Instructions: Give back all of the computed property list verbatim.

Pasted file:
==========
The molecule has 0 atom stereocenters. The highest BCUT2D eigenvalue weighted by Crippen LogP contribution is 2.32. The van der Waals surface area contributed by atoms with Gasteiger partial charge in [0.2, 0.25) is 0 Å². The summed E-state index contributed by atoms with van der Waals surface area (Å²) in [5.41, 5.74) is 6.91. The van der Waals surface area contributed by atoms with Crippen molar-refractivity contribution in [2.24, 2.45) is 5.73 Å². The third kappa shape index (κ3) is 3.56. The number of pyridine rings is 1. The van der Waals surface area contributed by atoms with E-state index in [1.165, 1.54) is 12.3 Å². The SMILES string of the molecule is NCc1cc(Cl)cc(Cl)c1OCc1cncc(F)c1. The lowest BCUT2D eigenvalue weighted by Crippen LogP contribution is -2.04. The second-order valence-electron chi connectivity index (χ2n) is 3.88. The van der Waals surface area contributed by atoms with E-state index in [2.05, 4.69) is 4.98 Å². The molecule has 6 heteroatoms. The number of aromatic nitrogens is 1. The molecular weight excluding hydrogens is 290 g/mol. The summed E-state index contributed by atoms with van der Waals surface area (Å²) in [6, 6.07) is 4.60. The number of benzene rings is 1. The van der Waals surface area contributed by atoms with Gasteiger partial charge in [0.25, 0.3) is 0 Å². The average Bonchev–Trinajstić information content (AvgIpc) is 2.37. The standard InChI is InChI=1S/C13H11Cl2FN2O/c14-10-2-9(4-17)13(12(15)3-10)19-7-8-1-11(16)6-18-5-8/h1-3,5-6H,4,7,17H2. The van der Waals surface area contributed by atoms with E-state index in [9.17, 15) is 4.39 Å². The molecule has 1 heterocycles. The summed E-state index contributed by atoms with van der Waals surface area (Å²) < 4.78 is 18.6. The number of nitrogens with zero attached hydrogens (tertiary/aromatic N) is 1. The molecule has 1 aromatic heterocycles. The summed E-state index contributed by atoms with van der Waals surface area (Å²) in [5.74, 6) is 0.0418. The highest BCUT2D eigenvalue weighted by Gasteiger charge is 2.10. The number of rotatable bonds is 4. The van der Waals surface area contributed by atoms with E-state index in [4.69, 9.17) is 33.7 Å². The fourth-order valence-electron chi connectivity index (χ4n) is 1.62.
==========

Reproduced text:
The molecule has 0 atom stereocenters. The highest BCUT2D eigenvalue weighted by Crippen LogP contribution is 2.32. The van der Waals surface area contributed by atoms with Gasteiger partial charge in [0.2, 0.25) is 0 Å². The summed E-state index contributed by atoms with van der Waals surface area (Å²) in [5.41, 5.74) is 6.91. The van der Waals surface area contributed by atoms with Crippen molar-refractivity contribution in [2.24, 2.45) is 5.73 Å². The third kappa shape index (κ3) is 3.56. The number of pyridine rings is 1. The van der Waals surface area contributed by atoms with E-state index in [1.165, 1.54) is 12.3 Å². The SMILES string of the molecule is NCc1cc(Cl)cc(Cl)c1OCc1cncc(F)c1. The lowest BCUT2D eigenvalue weighted by Crippen LogP contribution is -2.04. The second-order valence-electron chi connectivity index (χ2n) is 3.88. The van der Waals surface area contributed by atoms with E-state index in [2.05, 4.69) is 4.98 Å². The molecule has 6 heteroatoms. The number of aromatic nitrogens is 1. The molecular weight excluding hydrogens is 290 g/mol. The summed E-state index contributed by atoms with van der Waals surface area (Å²) in [6, 6.07) is 4.60. The number of benzene rings is 1. The van der Waals surface area contributed by atoms with Gasteiger partial charge in [0.25, 0.3) is 0 Å². The average Bonchev–Trinajstić information content (AvgIpc) is 2.37. The standard InChI is InChI=1S/C13H11Cl2FN2O/c14-10-2-9(4-17)13(12(15)3-10)19-7-8-1-11(16)6-18-5-8/h1-3,5-6H,4,7,17H2. The van der Waals surface area contributed by atoms with E-state index in [9.17, 15) is 4.39 Å². The molecule has 1 heterocycles. The summed E-state index contributed by atoms with van der Waals surface area (Å²) < 4.78 is 18.6. The number of nitrogens with zero attached hydrogens (tertiary/aromatic N) is 1. The molecule has 1 aromatic heterocycles. The summed E-state index contributed by atoms with van der Waals surface area (Å²) in [5.74, 6) is 0.0418. The highest BCUT2D eigenvalue weighted by Gasteiger charge is 2.10. The number of rotatable bonds is 4. The van der Waals surface area contributed by atoms with E-state index in [4.69, 9.17) is 33.7 Å². The fourth-order valence-electron chi connectivity index (χ4n) is 1.62.